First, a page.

3rd French conference on acoustics
J. Phys. IV France 04 (1994) C5-641-C5-644
Traitements informatiques de la notation du jeu instrumental pour instrument de musique mécanique : la tonotechnieP. SANCHEZ1 and R. HOPP2
1 CNRS-LAS, Traverse du Siphon, 13012 Marseille, France
2 Facteur d'Orgue, Château des Confines, 84300 Monteux, France
"Tonotechnics" was the term which used to denote the art of driving embossed cylinders used for the manufacture of automated musical instruments. "The art of the organ builder" written in the 18th century by Dom Bedos de Celles describes the technique. Nowadays the term is used more widely to include the transcription of musical notes not only on cylinders but on other materials such as paper or cardboard, and more particularly on the cards used for mechanical organ music. A machine using "tonotecnics" designed by Robert Hopp has just been presented at the 1992 September music fair in Paris. The purpose of the machine is to produce perforated cards for mechanical organ music using a musical file (format MIDIFILE) recorded on an ordinary musical sequencer. Until now perforating the cards was a long and often hazardous task frequently subject to error. Today, thanks to this machine one can not only reproduce the authentic manner of playing with greater ease and precision but also imagine a new, wider scope for the composition of mechanical organ music. Some parts of the musical score composed by M. Michel PORTAL for the film "l'anniversaire du poisson lune" were only made possible by the design of this machine. Its originality lies in its capacity to reproduce the traditional sounds of the instrument and thanks to sophisticated technology to improve the quality of the cards necessary to produce such music. In the near future we hope to restore to perfect musical order mechanical organ music cards which are too old or badly damaged for use. Currently prized by collectors but impossible to exploit these cards could be scanned by means of a camera or a coupled charge device in order to transcribe their original music onto new cards. Thus the cultural wealth of mechanical organ music could be saved from oblivion.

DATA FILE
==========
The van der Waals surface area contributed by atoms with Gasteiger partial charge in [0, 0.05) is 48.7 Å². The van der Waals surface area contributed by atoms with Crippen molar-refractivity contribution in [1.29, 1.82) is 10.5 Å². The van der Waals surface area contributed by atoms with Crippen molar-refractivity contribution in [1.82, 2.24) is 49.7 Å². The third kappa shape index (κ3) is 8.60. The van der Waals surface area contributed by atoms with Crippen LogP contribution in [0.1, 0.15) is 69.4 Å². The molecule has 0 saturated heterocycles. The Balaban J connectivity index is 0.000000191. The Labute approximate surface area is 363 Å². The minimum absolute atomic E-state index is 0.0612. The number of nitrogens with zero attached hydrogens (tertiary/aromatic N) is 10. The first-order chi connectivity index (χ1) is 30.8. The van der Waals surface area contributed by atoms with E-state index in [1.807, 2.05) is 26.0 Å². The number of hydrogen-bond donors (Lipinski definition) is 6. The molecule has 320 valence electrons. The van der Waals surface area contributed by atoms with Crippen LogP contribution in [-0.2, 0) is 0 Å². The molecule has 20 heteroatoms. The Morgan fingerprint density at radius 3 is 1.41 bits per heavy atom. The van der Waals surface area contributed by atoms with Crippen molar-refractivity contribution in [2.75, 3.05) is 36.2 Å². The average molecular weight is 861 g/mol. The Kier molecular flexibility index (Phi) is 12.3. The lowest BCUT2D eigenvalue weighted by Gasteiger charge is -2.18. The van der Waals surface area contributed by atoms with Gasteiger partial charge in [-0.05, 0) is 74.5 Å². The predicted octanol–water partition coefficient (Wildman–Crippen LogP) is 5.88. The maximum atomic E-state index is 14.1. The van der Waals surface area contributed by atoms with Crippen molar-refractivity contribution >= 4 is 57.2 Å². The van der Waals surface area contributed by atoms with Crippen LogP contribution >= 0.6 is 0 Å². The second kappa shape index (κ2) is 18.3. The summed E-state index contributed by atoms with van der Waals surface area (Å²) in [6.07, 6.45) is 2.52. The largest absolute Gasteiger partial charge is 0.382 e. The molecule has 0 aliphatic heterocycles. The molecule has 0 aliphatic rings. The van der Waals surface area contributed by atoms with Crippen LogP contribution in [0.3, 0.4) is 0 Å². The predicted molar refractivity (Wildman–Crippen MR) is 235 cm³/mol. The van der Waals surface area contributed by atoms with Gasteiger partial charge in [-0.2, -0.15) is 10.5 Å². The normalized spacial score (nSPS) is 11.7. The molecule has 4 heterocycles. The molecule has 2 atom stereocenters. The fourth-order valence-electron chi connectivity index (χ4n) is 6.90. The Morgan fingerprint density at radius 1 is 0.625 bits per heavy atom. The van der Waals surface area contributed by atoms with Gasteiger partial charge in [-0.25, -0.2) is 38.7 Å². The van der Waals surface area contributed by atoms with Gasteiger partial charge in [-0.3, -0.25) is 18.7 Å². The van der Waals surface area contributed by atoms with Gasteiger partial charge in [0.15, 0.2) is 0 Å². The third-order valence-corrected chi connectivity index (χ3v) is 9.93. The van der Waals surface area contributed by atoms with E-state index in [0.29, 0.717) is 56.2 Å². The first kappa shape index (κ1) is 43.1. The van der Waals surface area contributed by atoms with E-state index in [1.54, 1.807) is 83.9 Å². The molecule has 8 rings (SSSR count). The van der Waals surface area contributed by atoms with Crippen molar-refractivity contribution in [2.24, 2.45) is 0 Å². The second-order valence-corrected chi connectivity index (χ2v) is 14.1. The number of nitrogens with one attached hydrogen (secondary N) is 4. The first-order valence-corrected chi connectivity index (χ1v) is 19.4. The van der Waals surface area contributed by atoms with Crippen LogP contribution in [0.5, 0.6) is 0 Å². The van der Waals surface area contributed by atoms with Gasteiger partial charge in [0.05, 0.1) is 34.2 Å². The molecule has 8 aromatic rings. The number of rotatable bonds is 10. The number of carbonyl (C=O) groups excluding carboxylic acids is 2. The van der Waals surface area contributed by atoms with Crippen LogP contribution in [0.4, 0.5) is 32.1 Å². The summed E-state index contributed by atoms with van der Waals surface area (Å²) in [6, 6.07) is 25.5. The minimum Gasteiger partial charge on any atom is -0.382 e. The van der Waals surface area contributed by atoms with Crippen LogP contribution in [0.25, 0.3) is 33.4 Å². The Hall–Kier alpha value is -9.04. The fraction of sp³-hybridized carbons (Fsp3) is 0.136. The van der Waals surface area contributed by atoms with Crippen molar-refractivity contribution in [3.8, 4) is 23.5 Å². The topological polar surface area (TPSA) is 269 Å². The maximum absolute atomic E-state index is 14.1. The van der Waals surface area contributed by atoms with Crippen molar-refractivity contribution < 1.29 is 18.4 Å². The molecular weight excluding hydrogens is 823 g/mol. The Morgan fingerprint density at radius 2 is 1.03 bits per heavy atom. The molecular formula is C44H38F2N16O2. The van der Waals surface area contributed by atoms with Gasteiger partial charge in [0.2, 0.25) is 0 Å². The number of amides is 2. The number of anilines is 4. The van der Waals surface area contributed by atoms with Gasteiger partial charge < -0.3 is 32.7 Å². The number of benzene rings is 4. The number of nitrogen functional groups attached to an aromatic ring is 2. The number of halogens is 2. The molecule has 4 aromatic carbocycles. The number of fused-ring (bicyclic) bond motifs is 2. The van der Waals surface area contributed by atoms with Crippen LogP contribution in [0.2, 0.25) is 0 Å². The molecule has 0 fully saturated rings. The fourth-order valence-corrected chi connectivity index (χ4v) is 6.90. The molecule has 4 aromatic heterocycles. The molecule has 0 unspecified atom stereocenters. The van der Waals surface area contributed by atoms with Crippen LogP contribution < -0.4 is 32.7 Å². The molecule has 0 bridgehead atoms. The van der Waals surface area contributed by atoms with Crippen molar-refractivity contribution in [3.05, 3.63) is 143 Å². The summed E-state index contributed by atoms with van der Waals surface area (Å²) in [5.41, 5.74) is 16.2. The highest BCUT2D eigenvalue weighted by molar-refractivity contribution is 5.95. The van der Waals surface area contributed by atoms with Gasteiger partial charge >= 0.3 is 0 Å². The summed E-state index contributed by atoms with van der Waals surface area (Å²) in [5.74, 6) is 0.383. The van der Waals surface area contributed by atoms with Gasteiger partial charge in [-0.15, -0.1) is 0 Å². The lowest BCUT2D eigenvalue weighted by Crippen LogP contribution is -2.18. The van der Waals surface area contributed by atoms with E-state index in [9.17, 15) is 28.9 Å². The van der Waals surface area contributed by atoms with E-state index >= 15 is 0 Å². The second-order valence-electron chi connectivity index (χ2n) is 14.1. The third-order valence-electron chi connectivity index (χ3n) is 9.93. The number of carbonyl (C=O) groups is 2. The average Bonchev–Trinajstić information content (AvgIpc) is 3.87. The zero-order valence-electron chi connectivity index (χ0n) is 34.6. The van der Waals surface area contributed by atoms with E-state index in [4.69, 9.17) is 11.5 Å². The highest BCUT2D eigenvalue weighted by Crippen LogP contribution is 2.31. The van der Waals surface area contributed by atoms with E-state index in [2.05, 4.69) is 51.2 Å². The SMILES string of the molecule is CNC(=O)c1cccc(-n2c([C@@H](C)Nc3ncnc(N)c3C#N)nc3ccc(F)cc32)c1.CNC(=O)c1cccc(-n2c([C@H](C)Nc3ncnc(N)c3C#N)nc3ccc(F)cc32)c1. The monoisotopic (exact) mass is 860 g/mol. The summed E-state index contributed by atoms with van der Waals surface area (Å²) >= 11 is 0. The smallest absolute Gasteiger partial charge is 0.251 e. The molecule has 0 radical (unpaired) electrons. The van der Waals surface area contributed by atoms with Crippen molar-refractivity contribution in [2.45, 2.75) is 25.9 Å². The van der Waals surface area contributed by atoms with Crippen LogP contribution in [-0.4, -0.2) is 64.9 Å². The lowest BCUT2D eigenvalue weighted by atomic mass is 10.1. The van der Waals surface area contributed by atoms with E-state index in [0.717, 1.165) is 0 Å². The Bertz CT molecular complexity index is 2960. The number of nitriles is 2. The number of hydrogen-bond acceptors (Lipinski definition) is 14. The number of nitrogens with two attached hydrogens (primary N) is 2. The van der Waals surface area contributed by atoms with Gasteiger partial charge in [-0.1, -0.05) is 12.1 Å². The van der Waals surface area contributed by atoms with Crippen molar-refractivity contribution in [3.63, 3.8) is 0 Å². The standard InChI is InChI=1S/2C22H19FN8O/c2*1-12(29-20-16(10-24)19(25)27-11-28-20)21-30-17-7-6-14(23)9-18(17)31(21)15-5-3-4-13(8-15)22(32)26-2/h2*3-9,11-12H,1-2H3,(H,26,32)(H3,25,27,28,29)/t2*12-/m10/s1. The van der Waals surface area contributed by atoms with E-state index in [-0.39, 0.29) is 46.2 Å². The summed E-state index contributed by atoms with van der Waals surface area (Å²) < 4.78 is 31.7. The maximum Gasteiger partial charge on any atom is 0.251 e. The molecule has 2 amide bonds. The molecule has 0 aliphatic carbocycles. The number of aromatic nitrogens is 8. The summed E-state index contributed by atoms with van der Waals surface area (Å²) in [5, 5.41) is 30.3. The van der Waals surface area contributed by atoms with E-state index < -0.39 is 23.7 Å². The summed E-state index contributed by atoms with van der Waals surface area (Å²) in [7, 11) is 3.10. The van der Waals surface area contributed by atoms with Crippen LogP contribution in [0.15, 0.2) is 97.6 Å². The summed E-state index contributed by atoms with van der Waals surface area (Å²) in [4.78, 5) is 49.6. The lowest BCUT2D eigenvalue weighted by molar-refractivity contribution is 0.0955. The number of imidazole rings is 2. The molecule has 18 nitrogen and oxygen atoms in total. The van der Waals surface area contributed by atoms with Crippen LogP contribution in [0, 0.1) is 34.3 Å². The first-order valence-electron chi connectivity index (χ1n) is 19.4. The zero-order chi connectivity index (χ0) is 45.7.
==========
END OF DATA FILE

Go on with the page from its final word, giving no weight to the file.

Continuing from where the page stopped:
© EDP Sciences 1994